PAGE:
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Having laid down these positions, I shall proceed with less method, because less will serve to explain and apply them.
We will take it for granted, that reason is something invariable, and fixed in the nature of things ; and without endeavouring to go back to an account of first principles, which for ever will elude our search, we will conclude, that whatever goesi under the name of taste, which we can fairly bring under the dominion of reason, must be considered as equally exempt from change. If therefore, in the course of this inquiry, we can show that there are rules for the conduet of the artist which are fixed and invariable, it follows of course, that the art of the connoisseur, or, in other words, taste, has-likewise invariable principles
Of the judgment which we make on the works or art, and the preference that we give to one class , of art over another, if a reason, be demanded, the
question is perhaps evaded by answering, I judge from my taste : but it does not follow that a better answer cannot be given, though, for common gazers, this may be sufficient. Every man is not obliged to investigate the cause of his approbation or dislike.
The arts would lie open for ever to caprice and casualty, if those who are to judge of their excellencies-had no settled principles by which they are to regulate their decisions, and the merit or defect of performances were to be determined by unguided fancy. And indeed we may venture to assert, that whatever speculative knowledge is necessary to the artist, is equally and indispensably necessary to the connoisseur.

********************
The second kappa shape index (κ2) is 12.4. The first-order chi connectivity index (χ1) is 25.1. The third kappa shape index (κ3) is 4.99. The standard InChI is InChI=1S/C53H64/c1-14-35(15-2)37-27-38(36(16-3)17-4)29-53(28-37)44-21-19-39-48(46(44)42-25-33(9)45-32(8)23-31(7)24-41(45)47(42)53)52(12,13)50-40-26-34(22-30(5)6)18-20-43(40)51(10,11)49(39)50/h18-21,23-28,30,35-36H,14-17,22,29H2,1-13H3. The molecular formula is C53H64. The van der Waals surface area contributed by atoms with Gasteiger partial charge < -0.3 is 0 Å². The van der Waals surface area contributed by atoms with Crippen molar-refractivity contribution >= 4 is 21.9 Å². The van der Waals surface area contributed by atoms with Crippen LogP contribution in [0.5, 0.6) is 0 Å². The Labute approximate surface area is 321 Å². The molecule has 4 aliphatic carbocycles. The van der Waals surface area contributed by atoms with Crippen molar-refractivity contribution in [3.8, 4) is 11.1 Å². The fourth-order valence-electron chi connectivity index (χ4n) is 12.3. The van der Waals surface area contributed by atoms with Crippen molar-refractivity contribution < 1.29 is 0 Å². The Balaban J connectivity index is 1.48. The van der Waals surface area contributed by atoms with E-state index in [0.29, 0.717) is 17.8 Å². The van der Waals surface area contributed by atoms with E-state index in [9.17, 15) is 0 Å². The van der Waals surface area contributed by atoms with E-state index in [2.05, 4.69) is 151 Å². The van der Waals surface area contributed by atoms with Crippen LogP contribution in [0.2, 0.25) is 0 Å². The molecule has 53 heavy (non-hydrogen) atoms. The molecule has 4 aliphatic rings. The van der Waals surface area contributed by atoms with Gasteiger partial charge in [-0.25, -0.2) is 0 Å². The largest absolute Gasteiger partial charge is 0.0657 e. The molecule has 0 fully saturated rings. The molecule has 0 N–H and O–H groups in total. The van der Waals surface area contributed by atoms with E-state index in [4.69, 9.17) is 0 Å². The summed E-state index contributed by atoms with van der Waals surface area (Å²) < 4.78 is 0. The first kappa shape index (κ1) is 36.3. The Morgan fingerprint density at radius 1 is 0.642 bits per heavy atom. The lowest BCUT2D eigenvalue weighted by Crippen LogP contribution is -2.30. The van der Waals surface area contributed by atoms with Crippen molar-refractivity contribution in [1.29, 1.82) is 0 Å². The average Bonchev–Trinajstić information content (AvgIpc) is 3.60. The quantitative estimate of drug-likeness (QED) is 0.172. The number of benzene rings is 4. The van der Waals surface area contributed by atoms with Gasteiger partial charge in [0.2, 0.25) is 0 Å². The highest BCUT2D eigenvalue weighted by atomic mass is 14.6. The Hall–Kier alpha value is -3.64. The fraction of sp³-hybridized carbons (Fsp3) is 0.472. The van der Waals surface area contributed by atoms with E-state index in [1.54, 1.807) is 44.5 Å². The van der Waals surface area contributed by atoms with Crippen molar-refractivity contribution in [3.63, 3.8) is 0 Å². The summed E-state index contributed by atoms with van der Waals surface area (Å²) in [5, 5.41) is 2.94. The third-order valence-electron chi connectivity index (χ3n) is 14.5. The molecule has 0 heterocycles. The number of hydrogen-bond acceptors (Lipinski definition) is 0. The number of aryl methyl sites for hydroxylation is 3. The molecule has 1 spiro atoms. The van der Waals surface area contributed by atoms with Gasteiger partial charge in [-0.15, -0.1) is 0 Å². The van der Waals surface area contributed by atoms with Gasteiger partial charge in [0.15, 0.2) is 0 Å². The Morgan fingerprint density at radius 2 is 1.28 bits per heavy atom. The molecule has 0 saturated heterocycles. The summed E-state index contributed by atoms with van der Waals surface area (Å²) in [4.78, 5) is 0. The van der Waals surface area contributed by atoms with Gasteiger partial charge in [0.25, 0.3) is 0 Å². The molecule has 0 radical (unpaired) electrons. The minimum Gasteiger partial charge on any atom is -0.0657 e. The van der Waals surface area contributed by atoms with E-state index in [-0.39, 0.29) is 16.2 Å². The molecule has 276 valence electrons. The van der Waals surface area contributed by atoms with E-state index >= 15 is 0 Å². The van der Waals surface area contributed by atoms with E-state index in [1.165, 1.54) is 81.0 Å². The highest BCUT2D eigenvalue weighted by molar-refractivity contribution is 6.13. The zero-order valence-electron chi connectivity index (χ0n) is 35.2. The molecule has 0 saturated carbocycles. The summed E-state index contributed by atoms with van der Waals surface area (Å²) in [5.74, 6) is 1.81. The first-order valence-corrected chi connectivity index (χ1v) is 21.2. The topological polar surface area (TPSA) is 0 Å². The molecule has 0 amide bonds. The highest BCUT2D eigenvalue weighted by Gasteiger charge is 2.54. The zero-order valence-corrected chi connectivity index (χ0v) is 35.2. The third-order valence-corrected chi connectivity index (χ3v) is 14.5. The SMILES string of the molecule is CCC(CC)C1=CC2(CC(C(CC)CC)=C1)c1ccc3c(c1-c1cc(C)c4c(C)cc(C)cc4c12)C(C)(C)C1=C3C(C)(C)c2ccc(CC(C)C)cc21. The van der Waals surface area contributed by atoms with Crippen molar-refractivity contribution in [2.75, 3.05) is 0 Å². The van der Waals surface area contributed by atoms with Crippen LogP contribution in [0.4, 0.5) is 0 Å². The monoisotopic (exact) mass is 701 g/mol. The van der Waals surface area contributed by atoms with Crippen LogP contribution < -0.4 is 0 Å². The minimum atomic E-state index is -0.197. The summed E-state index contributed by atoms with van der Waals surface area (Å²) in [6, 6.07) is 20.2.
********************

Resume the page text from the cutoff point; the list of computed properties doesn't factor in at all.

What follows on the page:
The first idea that occurs in the consideration of what is fixed in art, or in taste, is that presiding principle of which I have so frequently spoken in former discourses, the general idea of nature. The beginning, the middle, and the end of every thing that is valuable in taste, is comprised in the knowledge of what is truly nature; for whatever notions are not conformable to those of nature, or universal opinion, must be considered as more or less capricious. :
My notion of nature comprehends not only the forms which nature produces, but also the nature. and internal fabric and organization, as I may call it, of the human mind and imagination. The terms beauty, or nature, which are general ideas, are but different modes of expressing the same thing, whether we apply these terms to statues, poetry, or pictures. Deformity is not nature, but an accidental deviation from her accustomed practice. This general idea, therefore, ought to be called nature; and nothing else, correctly speaking, has a right to that name. But we are so far from speaking, in common conversation, with any such accuracy, that, on the contrary, when we criticise Rembrandt and other Dutch painters, who introduced into their historical pictures exact represen
tations of individual objects, with all their imperfections, we say,-though it is not in a good taste, yet it is nature.
This misapplication of terms must be very often perplexing to the young student. Is not art, he may say, an imitation of nature ? Must he not therefore who imitates her with the greatest fidelity, be the best artist ? By this mode of reasoning Rembrandt has a higher place than Raffaelle. But a very little reflection will serve to show us that these particularities cannot be nature : for how can that be the nature of man, in which no two individuals are the same ? .